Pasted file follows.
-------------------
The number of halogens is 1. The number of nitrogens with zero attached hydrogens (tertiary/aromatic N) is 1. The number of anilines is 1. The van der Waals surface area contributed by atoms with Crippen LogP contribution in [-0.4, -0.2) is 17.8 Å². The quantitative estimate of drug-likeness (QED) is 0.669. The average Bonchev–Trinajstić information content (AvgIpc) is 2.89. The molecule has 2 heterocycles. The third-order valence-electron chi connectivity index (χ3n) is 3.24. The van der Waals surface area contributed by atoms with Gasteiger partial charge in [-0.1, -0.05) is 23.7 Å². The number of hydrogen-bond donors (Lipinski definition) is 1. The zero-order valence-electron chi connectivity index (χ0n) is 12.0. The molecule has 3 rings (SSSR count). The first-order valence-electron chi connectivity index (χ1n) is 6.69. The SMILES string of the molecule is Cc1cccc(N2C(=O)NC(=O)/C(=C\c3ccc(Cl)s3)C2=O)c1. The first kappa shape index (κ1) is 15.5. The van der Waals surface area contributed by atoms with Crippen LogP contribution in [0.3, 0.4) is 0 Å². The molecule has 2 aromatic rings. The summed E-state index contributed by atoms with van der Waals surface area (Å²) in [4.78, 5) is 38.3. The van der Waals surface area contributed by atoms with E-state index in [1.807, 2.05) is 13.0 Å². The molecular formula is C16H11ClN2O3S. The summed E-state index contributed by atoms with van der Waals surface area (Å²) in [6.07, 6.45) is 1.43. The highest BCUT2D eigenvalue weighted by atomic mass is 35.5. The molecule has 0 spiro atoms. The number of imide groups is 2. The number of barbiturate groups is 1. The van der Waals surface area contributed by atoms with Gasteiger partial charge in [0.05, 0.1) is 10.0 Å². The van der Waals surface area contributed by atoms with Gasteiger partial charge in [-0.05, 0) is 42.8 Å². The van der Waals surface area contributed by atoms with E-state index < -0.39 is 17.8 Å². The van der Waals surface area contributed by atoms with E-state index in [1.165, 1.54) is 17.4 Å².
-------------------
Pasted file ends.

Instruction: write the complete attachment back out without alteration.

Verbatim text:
The number of halogens is 1. The number of nitrogens with zero attached hydrogens (tertiary/aromatic N) is 1. The number of anilines is 1. The van der Waals surface area contributed by atoms with Crippen LogP contribution in [-0.4, -0.2) is 17.8 Å². The quantitative estimate of drug-likeness (QED) is 0.669. The average Bonchev–Trinajstić information content (AvgIpc) is 2.89. The molecule has 2 heterocycles. The third-order valence-electron chi connectivity index (χ3n) is 3.24. The van der Waals surface area contributed by atoms with Gasteiger partial charge in [-0.1, -0.05) is 23.7 Å². The number of hydrogen-bond donors (Lipinski definition) is 1. The zero-order valence-electron chi connectivity index (χ0n) is 12.0. The molecule has 3 rings (SSSR count). The first-order valence-electron chi connectivity index (χ1n) is 6.69. The SMILES string of the molecule is Cc1cccc(N2C(=O)NC(=O)/C(=C\c3ccc(Cl)s3)C2=O)c1. The first kappa shape index (κ1) is 15.5. The van der Waals surface area contributed by atoms with Crippen LogP contribution in [0.3, 0.4) is 0 Å². The molecule has 2 aromatic rings. The summed E-state index contributed by atoms with van der Waals surface area (Å²) in [4.78, 5) is 38.3. The van der Waals surface area contributed by atoms with E-state index in [1.807, 2.05) is 13.0 Å². The molecular formula is C16H11ClN2O3S. The summed E-state index contributed by atoms with van der Waals surface area (Å²) in [6.07, 6.45) is 1.43. The highest BCUT2D eigenvalue weighted by atomic mass is 35.5. The molecule has 0 spiro atoms. The number of imide groups is 2. The number of barbiturate groups is 1. The van der Waals surface area contributed by atoms with Gasteiger partial charge in [0.05, 0.1) is 10.0 Å². The van der Waals surface area contributed by atoms with Gasteiger partial charge in [-0.05, 0) is 42.8 Å². The van der Waals surface area contributed by atoms with E-state index < -0.39 is 17.8 Å². The van der Waals surface area contributed by atoms with E-state index in [1.165, 1.54) is 17.4 Å².